8

I have a coffee table that has a lot of decorative work along the outside, such as flowers/leaves and rosettes that are part of the original woodwork (i.e., not created and fastened on after the fact).

I want to refinish the table, but the commercial stain remover that I used did not get all the stain out of the recessed parts of the decorative carving. Additionally, there are stain remnants in the notches cut out for the center glass pieces.

How do I remove the stain from the notches and the decorative carving without ruining the aesthetics of the piece?

  • 1
    I think this would depend on the age of the piece and the intricacy of the details. I believe there are some people that use an alternation of pressure and vacuum with solvents in giant tanks to do work like this, but it is expensive and hard on the wood. Have you considered bleaching or gel type stains to simply mask this stain that was not removed? – BrownRedHawk Mar 17 '15 at 18:46
9

It will be a lot of work but I have two different suggestions.

Use your stain remover again, but this time be more specific and use an (old) toothbrush to apply it and 'clean' it back off when it is time. A toothbrush can can work the remover into the small places and can work just like getting plaque off your teeth.

If it's mostly gone, you can try the same trick with bleach, but be careful, it is also dangerous as well (health hazards) and if it is too strong can damage the wood.

There is always the question of how much do you want off? because done well, leaving some of the old stain in the grooves can give it a nice 'antique' look and feel as well.

6

Reapplication and mechanical manipulation are your friends (as suggested above). If this is critical project, then there are a number of more extreme paths.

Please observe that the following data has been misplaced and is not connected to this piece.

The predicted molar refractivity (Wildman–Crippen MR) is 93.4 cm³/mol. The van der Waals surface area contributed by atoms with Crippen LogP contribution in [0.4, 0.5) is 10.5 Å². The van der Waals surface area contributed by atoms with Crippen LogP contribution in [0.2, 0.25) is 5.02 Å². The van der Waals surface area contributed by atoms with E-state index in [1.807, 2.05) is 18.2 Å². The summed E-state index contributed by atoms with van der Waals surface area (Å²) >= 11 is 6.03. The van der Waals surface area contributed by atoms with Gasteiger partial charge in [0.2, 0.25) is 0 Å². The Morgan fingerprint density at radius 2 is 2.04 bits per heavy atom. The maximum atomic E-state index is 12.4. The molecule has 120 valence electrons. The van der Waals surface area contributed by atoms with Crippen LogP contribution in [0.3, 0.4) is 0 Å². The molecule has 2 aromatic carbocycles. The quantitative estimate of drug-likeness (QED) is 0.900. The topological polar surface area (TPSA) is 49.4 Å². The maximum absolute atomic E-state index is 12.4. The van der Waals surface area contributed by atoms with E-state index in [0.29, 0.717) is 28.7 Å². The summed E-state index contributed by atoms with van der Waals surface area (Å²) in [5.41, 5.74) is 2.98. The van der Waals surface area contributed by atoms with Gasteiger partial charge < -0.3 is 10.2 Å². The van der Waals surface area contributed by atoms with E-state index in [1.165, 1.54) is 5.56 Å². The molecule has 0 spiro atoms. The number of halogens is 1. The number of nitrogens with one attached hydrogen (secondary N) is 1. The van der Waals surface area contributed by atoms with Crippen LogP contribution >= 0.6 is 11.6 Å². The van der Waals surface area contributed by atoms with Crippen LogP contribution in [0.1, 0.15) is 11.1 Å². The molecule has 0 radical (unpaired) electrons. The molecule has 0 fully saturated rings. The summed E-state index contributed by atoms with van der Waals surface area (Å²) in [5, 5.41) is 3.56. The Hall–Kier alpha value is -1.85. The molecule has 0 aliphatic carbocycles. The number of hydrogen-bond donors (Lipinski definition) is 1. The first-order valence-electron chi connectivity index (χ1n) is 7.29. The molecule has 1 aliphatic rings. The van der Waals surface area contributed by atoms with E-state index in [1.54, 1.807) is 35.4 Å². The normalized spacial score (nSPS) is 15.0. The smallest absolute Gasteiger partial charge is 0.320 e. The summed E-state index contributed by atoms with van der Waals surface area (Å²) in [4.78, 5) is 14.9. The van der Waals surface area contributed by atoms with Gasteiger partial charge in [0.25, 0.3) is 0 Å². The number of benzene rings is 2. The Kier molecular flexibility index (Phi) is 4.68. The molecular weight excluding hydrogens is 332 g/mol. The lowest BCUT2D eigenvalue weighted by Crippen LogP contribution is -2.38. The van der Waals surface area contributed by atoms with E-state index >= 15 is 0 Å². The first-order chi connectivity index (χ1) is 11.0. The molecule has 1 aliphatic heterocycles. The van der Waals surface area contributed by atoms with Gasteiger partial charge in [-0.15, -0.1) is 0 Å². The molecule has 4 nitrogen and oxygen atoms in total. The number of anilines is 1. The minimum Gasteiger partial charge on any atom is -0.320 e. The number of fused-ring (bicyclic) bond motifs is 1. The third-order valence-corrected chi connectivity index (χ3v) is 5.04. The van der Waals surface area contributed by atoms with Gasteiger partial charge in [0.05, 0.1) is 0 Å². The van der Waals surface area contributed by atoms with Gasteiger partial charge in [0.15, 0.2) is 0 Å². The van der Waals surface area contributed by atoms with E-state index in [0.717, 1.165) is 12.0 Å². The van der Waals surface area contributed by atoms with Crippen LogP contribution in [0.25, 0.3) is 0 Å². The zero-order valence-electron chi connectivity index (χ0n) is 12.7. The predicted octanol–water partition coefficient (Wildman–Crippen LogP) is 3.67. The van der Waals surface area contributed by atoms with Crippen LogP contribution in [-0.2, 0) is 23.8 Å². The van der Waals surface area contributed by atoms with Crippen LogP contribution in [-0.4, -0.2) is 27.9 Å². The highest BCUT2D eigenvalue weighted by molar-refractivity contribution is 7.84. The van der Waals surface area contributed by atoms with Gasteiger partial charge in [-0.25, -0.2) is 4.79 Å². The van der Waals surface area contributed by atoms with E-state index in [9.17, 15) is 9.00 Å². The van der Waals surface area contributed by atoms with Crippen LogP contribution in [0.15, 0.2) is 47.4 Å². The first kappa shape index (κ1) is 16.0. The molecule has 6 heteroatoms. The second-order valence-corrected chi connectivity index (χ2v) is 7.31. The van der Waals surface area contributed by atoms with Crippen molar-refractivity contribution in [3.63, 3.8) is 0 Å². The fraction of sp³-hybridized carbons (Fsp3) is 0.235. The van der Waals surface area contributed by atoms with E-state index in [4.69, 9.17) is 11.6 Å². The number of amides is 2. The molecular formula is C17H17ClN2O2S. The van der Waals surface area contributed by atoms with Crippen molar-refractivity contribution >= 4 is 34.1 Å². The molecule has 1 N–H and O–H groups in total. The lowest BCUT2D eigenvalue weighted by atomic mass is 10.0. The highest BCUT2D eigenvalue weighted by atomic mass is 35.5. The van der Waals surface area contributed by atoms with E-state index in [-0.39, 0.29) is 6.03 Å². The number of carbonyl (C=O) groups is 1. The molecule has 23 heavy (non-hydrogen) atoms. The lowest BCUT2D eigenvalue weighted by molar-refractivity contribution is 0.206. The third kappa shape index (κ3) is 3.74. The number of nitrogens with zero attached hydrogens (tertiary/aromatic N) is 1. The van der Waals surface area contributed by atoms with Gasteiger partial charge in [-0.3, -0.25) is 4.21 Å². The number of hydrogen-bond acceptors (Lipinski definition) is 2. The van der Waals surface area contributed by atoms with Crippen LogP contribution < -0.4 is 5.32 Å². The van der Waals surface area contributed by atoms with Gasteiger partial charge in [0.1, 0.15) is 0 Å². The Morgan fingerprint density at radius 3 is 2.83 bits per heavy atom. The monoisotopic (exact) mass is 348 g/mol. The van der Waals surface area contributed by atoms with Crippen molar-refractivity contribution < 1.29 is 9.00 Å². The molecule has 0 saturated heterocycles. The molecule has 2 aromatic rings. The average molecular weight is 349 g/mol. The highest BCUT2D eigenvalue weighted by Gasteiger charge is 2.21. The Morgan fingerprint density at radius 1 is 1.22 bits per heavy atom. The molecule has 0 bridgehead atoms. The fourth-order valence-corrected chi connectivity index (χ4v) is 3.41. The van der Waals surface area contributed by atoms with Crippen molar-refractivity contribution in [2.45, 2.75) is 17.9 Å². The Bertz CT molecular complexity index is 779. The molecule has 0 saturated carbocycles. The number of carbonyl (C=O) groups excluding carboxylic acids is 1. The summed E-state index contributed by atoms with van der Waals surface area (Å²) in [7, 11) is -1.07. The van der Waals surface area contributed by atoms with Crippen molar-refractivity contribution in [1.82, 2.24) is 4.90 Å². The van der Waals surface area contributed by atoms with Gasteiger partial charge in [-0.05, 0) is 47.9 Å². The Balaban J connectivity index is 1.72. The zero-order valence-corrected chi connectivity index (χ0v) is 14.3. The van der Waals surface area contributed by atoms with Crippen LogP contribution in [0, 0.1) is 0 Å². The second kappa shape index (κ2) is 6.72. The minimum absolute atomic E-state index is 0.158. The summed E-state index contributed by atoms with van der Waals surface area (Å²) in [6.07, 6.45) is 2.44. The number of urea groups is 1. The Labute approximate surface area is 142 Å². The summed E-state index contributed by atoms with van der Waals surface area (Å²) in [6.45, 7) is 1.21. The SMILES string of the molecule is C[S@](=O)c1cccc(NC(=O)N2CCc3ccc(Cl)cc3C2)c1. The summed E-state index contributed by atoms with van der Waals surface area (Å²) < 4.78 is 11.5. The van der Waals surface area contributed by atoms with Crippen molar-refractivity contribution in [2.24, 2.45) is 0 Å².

• a second round with a different product may help.
  • your stain remover may come in a thicker solution or a gel. This will slow the evaporation time and thus lengthen the time the goo is removing stain.
  • you can soak cotton balls, cotton rags, etc. with the stain remover and cover the tricky area (The danger here is discoloration or problems with the wood becoming too wet: swelling, ungluing, etc.)
  • you can use dental picks, scrapers, or custom-made tools (grounding hacksaw blades work well) - after you have applied the remover and let it sit for a bit, use the scrapers. You should be able to remove the softened top layer of the finish. Once you reach a harder, dryer area of finish, reapply the finish and repeat the process. (The danger here is cutting and scraping into the wood itself.)

All the above entails more time breathing nasty and life-shortening chemicals. Please use common sense and ventilation (and a respirator if you have one; you don't? there are many available in the $20-$50 range).

5

There are special spools of abrasive material that is almost like a sandpaper shoe lace. That might be worth looking into for sanding the stain out of intricate designs in some cases.

Mitchell's sanding cord
(source: mitchellsabrasives.com)

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